「The God who Speaks」
I always love when my lesson content comes together, as happened in my two classes this last week.
My favorite topic in my philosophy of religion class is the question of how we can know about the supernatural. It is one of those questions that most people believe they have an answer to until they really think about – why do I assume I could know anything about God? Would an ant expect to understand human society? Could a dog understand the movement of the stars?
We just happened to also be reading a short piece from a famous Swiss theologian named Karl Barth in my other class this week. One of his central ideas was that God is so great, so other, so mighty in comparison with His creation, that to us He is unknown and unknowable. We can’t, Barth claims, know anything about Him at all from our vantage point, can’t reach out and touch His nature through our power. The only way we could know anything about such a God is if He reveals Himself to us. Otherwise, it would be reasonable to doubt whether He exists at all.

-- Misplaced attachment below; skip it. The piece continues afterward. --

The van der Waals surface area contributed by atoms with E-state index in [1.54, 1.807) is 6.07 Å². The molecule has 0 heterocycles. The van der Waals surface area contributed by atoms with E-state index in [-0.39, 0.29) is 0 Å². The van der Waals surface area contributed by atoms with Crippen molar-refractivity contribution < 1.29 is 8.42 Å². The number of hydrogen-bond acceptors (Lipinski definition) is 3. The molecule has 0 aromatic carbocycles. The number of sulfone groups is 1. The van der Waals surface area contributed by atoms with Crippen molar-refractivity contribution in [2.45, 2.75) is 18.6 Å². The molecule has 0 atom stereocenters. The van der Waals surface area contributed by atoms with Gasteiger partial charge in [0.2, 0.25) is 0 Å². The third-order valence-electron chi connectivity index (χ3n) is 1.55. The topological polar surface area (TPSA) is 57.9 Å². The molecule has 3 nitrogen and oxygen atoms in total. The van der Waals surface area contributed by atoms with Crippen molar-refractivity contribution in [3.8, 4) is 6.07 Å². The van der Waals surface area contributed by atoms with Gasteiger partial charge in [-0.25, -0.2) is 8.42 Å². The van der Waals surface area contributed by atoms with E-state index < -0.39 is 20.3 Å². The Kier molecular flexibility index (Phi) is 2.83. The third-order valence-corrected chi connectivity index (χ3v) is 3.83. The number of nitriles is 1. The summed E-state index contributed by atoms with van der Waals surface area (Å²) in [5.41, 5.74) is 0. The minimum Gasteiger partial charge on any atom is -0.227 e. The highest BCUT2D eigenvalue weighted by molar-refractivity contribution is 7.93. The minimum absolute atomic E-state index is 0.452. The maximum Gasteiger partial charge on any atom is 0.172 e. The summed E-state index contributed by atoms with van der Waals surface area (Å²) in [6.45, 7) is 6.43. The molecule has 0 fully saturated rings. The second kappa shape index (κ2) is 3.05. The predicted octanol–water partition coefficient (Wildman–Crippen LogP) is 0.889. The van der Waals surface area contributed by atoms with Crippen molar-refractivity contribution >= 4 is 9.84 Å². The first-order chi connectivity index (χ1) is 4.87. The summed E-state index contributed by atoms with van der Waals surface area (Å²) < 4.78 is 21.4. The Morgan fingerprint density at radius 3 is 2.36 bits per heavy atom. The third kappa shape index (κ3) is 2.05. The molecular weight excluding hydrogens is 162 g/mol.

But God does reveal Himself.
You see, our God is a speaking God. He is not, nor has He ever been, silent.
Before the creation of the world, Father, Son, and Spirit existed in loving communication with each other.
At the creation, He spoke the world into being. His chosen people have always been those He has called: Abraham to leave his family and home and then to offer up his son, Joseph to be His voice in Egypt, Moses to lead His people, and Saul and David to be kings. In Israel, God continued to speak through the prophets. The Judges, Samuel, Nathan, Elijah, Jeremiah, and Isaiah among many, many others. And He spoke to us through the Law.
And then, when the time had finally come, He spoke to us not just a word, not just any word, He spoke to us the Word. The creating Word, the eternal Word, the Word made flesh: his Son.
Jesus was and is God’s most important word to us. He speaks the truth in its fullness and finality. He speaks the greatest truth, the truth of love, forgiveness, and redemption. And when Christ died, rose, and ascended, He did not leave us in silence. He left us with the Spirit, which continues to speak to us today.
Because our God is a God who speaks; He is not silent.